Emergency physicians are caring for a growing number of critically ill patients. This increase in ED-critical care volume, coupled with prolonged patient stays, has placed new demands on the emergency physician. He or she must now provide not only acute resuscitative care, but also extended management of complex cardiac, pulmonary, and neurologic emergencies.
Leadership in the field of emergency medicine has embraced this broadening ED-ICU overlap in a timely and skillful manner. Residency program directors are placing new emphasis on critical care medicine in resident education and clinical training. Nationally, emergency departments have become a focus for evidence-based trials in goal-directed therapy for the critically ill. And finally, in a much-anticipated collaboration, the American Board of Emergency Medicine (ABEM) and the American Board of Internal Medicine (ABIM) have agreed to allow graduates of emergency medicine residencies to sit for board certification in critical care medicine following fellowship training.
Decision Making in Emergency Critical Care: An Evidence-Based Handbook is a portable guide to diagnosis and treatment in emergency critical care for the resident and attending emergency physician. Its collaborating authors include fellows and attending physicians in the fields of emergency medicine, pulmonary and critical care medicine, cardiology, gastroenterology, and neurocritical care. It is not intended as a guide to what emergency physicians already do best; namely, recognize and correct acute life-threatening conditions. Rather, it details the fundamentals of critical care medicine for the emergency physician who must make sustained data-driven decisions for the critically ill patient in an often chaotic and resource-limited environment.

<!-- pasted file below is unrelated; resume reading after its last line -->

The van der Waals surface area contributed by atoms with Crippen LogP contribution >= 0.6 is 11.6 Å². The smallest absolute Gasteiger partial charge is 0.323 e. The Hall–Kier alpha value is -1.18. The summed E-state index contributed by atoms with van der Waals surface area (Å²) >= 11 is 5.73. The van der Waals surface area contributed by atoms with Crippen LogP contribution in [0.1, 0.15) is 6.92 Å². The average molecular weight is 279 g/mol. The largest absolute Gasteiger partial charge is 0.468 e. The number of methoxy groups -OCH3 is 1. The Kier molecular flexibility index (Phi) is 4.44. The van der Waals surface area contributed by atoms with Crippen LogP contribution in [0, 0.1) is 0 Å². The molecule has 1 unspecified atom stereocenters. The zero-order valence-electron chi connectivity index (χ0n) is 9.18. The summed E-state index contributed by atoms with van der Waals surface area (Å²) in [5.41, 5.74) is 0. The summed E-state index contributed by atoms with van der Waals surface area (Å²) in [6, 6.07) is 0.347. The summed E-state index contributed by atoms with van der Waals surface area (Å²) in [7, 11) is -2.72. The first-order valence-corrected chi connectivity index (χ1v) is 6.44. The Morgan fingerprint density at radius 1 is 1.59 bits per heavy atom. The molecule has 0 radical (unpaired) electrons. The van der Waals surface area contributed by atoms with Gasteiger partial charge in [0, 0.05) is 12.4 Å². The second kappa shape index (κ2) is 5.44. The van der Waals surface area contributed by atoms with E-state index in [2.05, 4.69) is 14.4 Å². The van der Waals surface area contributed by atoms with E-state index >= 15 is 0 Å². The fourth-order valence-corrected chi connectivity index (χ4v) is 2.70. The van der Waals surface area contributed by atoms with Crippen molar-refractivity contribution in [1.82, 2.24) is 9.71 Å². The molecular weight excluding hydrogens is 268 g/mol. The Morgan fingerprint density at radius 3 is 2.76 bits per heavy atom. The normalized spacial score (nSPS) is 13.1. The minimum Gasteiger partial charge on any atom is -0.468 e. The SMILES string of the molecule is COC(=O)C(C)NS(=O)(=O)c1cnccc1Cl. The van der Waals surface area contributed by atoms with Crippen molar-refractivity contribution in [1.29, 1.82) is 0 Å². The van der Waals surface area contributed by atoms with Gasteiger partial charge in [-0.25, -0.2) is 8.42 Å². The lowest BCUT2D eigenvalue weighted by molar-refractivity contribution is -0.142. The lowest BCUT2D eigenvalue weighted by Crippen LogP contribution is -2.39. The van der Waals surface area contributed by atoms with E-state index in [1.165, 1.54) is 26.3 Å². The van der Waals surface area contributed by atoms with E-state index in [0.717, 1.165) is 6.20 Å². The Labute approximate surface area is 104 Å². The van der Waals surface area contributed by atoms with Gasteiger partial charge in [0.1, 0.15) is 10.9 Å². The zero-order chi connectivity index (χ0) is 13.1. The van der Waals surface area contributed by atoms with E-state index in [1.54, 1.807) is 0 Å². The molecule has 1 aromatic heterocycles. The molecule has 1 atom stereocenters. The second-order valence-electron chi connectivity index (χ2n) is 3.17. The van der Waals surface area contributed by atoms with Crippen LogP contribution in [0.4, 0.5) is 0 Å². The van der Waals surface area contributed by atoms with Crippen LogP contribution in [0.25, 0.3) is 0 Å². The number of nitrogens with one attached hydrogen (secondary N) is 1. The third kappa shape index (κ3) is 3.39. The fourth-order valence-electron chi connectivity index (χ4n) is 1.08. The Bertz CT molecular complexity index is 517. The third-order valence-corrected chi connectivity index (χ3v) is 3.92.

Each chapter provides a streamlined review of a common problem in critical care medicine, evidence-based guidelines for management, and a summary of relevant literature. The result, we hope, is a valuable guide to rational clinical decision making in the challenging—and changing—world of emergency critical care.